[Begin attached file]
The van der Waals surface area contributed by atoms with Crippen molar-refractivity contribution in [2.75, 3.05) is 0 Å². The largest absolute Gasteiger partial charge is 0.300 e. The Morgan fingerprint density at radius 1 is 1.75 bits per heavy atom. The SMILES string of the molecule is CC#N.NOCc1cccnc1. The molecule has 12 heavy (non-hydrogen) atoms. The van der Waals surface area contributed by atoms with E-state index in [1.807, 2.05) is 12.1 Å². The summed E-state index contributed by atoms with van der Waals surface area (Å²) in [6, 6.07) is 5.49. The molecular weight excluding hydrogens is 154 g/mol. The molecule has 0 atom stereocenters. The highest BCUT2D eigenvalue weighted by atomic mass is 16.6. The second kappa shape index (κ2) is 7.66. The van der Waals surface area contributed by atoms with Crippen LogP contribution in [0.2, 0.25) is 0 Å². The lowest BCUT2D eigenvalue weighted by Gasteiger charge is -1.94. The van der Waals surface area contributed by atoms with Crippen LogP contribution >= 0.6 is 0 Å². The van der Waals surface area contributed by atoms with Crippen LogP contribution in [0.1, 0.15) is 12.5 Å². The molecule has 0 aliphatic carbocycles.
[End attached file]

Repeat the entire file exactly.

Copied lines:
The van der Waals surface area contributed by atoms with Crippen molar-refractivity contribution in [2.75, 3.05) is 0 Å². The largest absolute Gasteiger partial charge is 0.300 e. The Morgan fingerprint density at radius 1 is 1.75 bits per heavy atom. The SMILES string of the molecule is CC#N.NOCc1cccnc1. The molecule has 12 heavy (non-hydrogen) atoms. The van der Waals surface area contributed by atoms with E-state index in [1.807, 2.05) is 12.1 Å². The summed E-state index contributed by atoms with van der Waals surface area (Å²) in [6, 6.07) is 5.49. The molecular weight excluding hydrogens is 154 g/mol. The molecule has 0 atom stereocenters. The highest BCUT2D eigenvalue weighted by atomic mass is 16.6. The second kappa shape index (κ2) is 7.66. The van der Waals surface area contributed by atoms with Crippen LogP contribution in [0.2, 0.25) is 0 Å². The lowest BCUT2D eigenvalue weighted by Gasteiger charge is -1.94. The van der Waals surface area contributed by atoms with Crippen LogP contribution >= 0.6 is 0 Å². The van der Waals surface area contributed by atoms with Crippen LogP contribution in [0.1, 0.15) is 12.5 Å². The molecule has 0 aliphatic carbocycles.